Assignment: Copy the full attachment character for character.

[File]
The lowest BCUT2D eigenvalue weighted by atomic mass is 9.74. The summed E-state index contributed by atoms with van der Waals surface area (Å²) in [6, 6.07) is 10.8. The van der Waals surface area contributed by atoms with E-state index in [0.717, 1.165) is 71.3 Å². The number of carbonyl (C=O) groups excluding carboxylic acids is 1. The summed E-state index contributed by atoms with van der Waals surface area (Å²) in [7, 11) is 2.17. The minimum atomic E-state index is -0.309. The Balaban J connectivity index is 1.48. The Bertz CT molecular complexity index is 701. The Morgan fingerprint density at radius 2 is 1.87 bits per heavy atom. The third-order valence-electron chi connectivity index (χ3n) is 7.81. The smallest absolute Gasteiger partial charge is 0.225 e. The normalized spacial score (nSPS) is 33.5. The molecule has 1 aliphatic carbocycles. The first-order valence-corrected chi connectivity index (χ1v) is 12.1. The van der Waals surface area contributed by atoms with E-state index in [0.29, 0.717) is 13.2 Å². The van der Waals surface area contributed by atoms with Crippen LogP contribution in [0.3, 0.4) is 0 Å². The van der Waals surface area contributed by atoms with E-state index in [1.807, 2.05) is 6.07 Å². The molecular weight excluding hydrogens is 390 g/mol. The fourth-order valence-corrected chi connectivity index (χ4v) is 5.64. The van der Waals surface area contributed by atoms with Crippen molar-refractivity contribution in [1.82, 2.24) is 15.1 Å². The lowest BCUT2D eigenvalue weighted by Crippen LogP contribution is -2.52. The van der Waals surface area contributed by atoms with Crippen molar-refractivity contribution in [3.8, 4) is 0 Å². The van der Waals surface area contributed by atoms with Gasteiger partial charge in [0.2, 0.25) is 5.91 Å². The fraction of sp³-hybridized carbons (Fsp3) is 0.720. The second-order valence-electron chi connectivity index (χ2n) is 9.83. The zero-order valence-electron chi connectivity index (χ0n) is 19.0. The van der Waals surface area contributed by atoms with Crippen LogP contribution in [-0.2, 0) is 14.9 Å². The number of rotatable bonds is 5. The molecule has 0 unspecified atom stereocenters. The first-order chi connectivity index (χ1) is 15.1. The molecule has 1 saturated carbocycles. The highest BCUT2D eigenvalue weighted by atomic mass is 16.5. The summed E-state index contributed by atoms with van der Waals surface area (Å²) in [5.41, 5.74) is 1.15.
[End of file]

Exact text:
The lowest BCUT2D eigenvalue weighted by atomic mass is 9.74. The summed E-state index contributed by atoms with van der Waals surface area (Å²) in [6, 6.07) is 10.8. The van der Waals surface area contributed by atoms with E-state index in [0.717, 1.165) is 71.3 Å². The number of carbonyl (C=O) groups excluding carboxylic acids is 1. The summed E-state index contributed by atoms with van der Waals surface area (Å²) in [7, 11) is 2.17. The minimum atomic E-state index is -0.309. The Balaban J connectivity index is 1.48. The Bertz CT molecular complexity index is 701. The Morgan fingerprint density at radius 2 is 1.87 bits per heavy atom. The third-order valence-electron chi connectivity index (χ3n) is 7.81. The smallest absolute Gasteiger partial charge is 0.225 e. The normalized spacial score (nSPS) is 33.5. The molecule has 1 aliphatic carbocycles. The first-order valence-corrected chi connectivity index (χ1v) is 12.1. The van der Waals surface area contributed by atoms with E-state index in [0.29, 0.717) is 13.2 Å². The van der Waals surface area contributed by atoms with Crippen LogP contribution in [0.3, 0.4) is 0 Å². The van der Waals surface area contributed by atoms with E-state index in [1.807, 2.05) is 6.07 Å². The molecular weight excluding hydrogens is 390 g/mol. The fourth-order valence-corrected chi connectivity index (χ4v) is 5.64. The van der Waals surface area contributed by atoms with Crippen molar-refractivity contribution in [1.82, 2.24) is 15.1 Å². The lowest BCUT2D eigenvalue weighted by Crippen LogP contribution is -2.52. The van der Waals surface area contributed by atoms with Crippen molar-refractivity contribution in [3.8, 4) is 0 Å². The van der Waals surface area contributed by atoms with Gasteiger partial charge in [0.2, 0.25) is 5.91 Å². The fraction of sp³-hybridized carbons (Fsp3) is 0.720. The second-order valence-electron chi connectivity index (χ2n) is 9.83. The zero-order valence-electron chi connectivity index (χ0n) is 19.0. The van der Waals surface area contributed by atoms with Crippen LogP contribution in [-0.2, 0) is 14.9 Å². The number of rotatable bonds is 5. The molecule has 0 unspecified atom stereocenters. The first-order chi connectivity index (χ1) is 15.1. The molecule has 1 saturated carbocycles. The highest BCUT2D eigenvalue weighted by atomic mass is 16.5. The summed E-state index contributed by atoms with van der Waals surface area (Å²) in [5.41, 5.74) is 1.15.